Emil's brother isn't dead. Just gone. It's his mom who's dead, and his dad who's checked out completely. Emil's alone. Not in a teary-eyed, starving-orphan way. Just alone. As in: nobody to talk to, nothing to do.
Then he finds the key. Not a metaphorical the solution to loneliness was within me all along! key. No, a real key. A key that opens every single door in the elite prep school that Emil's forced to attend. Suddenly, Emil doesn't mind so much the he's a nonentities are much harder to pin down.
Soon, he's sneaking into the school at night to explore -- and falling for a girl who sneaks in for reasons of her own. The keeper of the key is supposed to be legendary but Emil will settle for barely coherent. He's spent a whole of his life dealing with disappearances. Now he has to see what it takes to make things stay.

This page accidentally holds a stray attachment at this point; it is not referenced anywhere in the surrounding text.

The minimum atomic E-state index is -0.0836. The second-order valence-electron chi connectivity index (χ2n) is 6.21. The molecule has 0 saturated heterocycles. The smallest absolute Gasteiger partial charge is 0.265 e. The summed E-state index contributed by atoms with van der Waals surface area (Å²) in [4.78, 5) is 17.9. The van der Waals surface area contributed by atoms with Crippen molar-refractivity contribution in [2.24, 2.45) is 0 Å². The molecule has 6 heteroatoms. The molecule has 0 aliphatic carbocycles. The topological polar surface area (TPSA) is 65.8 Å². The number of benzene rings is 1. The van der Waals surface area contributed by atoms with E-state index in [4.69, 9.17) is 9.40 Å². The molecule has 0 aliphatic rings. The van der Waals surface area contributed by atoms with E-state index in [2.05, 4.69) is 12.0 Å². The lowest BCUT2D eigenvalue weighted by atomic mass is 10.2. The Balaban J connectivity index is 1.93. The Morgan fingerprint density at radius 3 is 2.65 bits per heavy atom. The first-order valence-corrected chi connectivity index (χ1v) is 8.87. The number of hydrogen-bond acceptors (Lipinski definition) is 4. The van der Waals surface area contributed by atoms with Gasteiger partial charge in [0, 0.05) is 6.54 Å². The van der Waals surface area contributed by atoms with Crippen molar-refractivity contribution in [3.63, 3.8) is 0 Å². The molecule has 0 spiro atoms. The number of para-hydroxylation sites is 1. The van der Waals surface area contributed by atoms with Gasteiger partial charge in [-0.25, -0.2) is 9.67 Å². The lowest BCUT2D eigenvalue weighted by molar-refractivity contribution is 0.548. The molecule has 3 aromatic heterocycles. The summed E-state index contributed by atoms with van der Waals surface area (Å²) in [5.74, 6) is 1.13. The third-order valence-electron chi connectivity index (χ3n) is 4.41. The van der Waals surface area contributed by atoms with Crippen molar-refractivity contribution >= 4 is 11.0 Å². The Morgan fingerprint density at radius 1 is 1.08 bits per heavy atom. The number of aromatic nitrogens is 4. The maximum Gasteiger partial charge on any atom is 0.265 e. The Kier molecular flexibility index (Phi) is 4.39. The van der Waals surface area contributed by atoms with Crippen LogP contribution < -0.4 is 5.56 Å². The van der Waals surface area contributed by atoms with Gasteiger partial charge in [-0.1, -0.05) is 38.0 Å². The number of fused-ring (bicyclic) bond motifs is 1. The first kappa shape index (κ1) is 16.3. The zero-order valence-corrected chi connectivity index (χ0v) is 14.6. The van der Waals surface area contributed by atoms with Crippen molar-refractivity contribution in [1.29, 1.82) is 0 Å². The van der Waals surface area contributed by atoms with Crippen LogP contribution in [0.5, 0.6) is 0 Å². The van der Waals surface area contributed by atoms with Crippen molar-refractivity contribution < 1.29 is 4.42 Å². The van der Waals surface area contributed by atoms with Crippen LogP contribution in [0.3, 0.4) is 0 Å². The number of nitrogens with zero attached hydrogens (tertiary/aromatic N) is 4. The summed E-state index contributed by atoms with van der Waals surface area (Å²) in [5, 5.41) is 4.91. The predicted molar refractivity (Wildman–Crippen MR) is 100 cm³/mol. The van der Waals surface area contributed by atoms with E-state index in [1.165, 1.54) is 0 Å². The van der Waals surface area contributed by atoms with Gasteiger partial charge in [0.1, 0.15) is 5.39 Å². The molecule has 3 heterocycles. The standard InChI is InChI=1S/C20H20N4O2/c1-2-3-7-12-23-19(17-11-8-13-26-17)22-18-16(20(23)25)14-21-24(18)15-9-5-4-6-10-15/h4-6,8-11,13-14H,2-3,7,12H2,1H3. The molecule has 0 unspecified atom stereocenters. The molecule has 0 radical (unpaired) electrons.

I wanted Emil to DO more. I realize that this wasn’t central to the story. That the bigger issue was figuring out who he was now that his life was flipped upside down. And discovering who the people in his life really were. Beautiful coming of age and age of discovery story (I don’t think those 2 concepts are the same). Emil’s just an average kid dealing with what is, sadly (because of what it says about our society), an average existence. That’s what makes him so attractive as a character—he’s not any more special than you or I, and he’s dealing with the terms life has given him, the best way he knows how when he’s got little to direct him.
This work is licensed by Jennifer Turney under a Creative Commons Attribution-Noncommercial-Share Alike 3.0 Unported License.